Many primary students, when given the choice, prefer informational books to narrative texts (Kletzein & Szabo, 1998). Our students are fascinated with books about real people, animals, and nature. The rich picture support characteristic of many nonfiction books has the added advantage of helping English language learners relate English words to objects and concepts familiar to them in their native languages (Parkes, 2003).

Opening up the classroom to the great outdoors is a valuable way of building bridges of understanding between books and real-life experiences. In January, students pored over nonfiction books on weather, temperature, and the different states of matter, focusing on how water appeared as a liquid, solid, and gas. After looking at magnified photographs of snowflakes, students measured 60-degree angles and folded paper accordingly to make the six-point cutouts. A student suddenly looked up from her reading and exclaimed, “Holy cow! It's snowing!” Before I could blink an eye, the older students had helped the younger ones don their coats, hats, and gloves. With magnifying glasses in hand, we all marched outside to get a close-up view of the snowflakes that clung to the children's hair.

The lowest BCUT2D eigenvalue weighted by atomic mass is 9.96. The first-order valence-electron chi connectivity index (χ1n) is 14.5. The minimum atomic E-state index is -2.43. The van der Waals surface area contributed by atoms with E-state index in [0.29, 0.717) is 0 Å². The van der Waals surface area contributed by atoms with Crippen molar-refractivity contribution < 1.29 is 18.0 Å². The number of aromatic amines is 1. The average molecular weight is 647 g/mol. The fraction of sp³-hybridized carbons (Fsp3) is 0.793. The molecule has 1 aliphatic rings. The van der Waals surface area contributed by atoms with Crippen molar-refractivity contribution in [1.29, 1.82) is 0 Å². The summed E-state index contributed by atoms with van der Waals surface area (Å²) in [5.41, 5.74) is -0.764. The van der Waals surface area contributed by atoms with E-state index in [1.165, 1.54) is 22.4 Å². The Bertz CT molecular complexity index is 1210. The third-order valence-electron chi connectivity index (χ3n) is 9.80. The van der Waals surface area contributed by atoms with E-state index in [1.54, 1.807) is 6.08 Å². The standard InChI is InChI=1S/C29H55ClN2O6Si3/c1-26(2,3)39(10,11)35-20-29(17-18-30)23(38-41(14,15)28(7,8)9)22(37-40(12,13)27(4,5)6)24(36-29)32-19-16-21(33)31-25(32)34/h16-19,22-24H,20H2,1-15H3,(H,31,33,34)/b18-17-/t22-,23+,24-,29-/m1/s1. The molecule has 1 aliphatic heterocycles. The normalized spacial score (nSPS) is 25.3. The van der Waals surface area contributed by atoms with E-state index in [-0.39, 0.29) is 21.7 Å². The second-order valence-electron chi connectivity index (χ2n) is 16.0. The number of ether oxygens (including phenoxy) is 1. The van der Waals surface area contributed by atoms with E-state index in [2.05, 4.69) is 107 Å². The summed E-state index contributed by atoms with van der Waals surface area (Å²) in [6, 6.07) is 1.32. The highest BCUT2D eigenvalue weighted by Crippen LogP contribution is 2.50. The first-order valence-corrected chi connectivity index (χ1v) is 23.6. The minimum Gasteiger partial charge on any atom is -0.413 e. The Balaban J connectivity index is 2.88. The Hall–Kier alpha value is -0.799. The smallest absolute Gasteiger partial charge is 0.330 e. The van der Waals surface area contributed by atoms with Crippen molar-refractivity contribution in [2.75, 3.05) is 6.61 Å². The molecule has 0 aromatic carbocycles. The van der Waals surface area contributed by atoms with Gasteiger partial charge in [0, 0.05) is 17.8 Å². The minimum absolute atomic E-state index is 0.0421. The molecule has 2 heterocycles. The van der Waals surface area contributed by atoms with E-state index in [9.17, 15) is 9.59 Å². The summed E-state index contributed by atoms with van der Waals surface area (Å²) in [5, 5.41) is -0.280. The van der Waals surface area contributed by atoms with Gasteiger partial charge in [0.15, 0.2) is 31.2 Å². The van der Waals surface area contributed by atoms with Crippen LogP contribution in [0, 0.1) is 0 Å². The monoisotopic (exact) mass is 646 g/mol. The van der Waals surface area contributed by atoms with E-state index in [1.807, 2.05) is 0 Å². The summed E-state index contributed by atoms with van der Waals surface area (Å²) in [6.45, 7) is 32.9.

Younger students come to understand that our classroom culture highly values thinking and discovery. For example, 6-year-old Mirella told us, “I went to California to visit my cousins. At night, I couldn't sleep so I looked at the moon and ‘thinked’ about it.” She was mirroring the love of learning and wonder that our older students model for the younger ones.

Sharing Stories Through Writing

Our students are insistent about sharing pieces of writing that tell of hurts, scrapes, domestic violence, and visits with social workers and police. They also press to read aloud their pieces about weddings, trips to roller-skating rinks, and visits with grandparents. Each time a student shares a personal narrative, we see nods of understanding and hear responses from others in the class who make personal connections to what the student is reading.